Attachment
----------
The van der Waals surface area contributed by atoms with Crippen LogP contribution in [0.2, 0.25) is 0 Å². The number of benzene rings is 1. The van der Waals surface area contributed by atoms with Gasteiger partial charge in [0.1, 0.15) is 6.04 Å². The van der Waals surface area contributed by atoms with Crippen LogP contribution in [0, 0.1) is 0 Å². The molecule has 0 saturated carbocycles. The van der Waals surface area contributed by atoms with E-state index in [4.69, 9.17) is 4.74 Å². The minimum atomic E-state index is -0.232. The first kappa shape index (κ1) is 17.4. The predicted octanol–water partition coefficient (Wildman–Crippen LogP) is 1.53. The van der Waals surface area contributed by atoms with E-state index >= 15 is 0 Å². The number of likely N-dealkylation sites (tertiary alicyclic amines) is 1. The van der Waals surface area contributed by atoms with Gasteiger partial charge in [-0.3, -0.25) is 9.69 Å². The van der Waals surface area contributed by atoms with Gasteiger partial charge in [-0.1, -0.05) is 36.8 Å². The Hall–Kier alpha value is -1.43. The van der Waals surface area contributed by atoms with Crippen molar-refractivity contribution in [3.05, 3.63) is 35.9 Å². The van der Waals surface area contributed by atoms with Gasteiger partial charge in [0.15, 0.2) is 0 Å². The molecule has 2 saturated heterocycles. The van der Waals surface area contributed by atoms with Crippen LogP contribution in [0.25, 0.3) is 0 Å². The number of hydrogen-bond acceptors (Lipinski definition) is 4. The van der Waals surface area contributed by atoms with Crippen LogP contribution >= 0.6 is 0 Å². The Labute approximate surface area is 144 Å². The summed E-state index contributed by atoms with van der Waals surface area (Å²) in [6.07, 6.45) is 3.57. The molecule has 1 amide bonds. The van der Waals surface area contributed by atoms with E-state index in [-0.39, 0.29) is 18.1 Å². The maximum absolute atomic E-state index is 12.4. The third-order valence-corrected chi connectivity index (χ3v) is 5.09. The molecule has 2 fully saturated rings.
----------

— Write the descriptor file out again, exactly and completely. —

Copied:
The van der Waals surface area contributed by atoms with Crippen LogP contribution in [0.2, 0.25) is 0 Å². The number of benzene rings is 1. The van der Waals surface area contributed by atoms with Gasteiger partial charge in [0.1, 0.15) is 6.04 Å². The van der Waals surface area contributed by atoms with Crippen LogP contribution in [0, 0.1) is 0 Å². The molecule has 0 saturated carbocycles. The van der Waals surface area contributed by atoms with E-state index in [4.69, 9.17) is 4.74 Å². The minimum atomic E-state index is -0.232. The first kappa shape index (κ1) is 17.4. The predicted octanol–water partition coefficient (Wildman–Crippen LogP) is 1.53. The van der Waals surface area contributed by atoms with E-state index >= 15 is 0 Å². The number of likely N-dealkylation sites (tertiary alicyclic amines) is 1. The van der Waals surface area contributed by atoms with Gasteiger partial charge in [-0.3, -0.25) is 9.69 Å². The van der Waals surface area contributed by atoms with Gasteiger partial charge in [-0.1, -0.05) is 36.8 Å². The Hall–Kier alpha value is -1.43. The van der Waals surface area contributed by atoms with Crippen molar-refractivity contribution in [3.05, 3.63) is 35.9 Å². The van der Waals surface area contributed by atoms with Gasteiger partial charge in [0.15, 0.2) is 0 Å². The molecule has 2 saturated heterocycles. The van der Waals surface area contributed by atoms with Crippen LogP contribution in [0.25, 0.3) is 0 Å². The number of hydrogen-bond acceptors (Lipinski definition) is 4. The van der Waals surface area contributed by atoms with Crippen LogP contribution >= 0.6 is 0 Å². The Labute approximate surface area is 144 Å². The summed E-state index contributed by atoms with van der Waals surface area (Å²) in [6.07, 6.45) is 3.57. The molecule has 1 amide bonds. The van der Waals surface area contributed by atoms with E-state index in [-0.39, 0.29) is 18.1 Å². The maximum absolute atomic E-state index is 12.4. The third-order valence-corrected chi connectivity index (χ3v) is 5.09. The molecule has 2 fully saturated rings.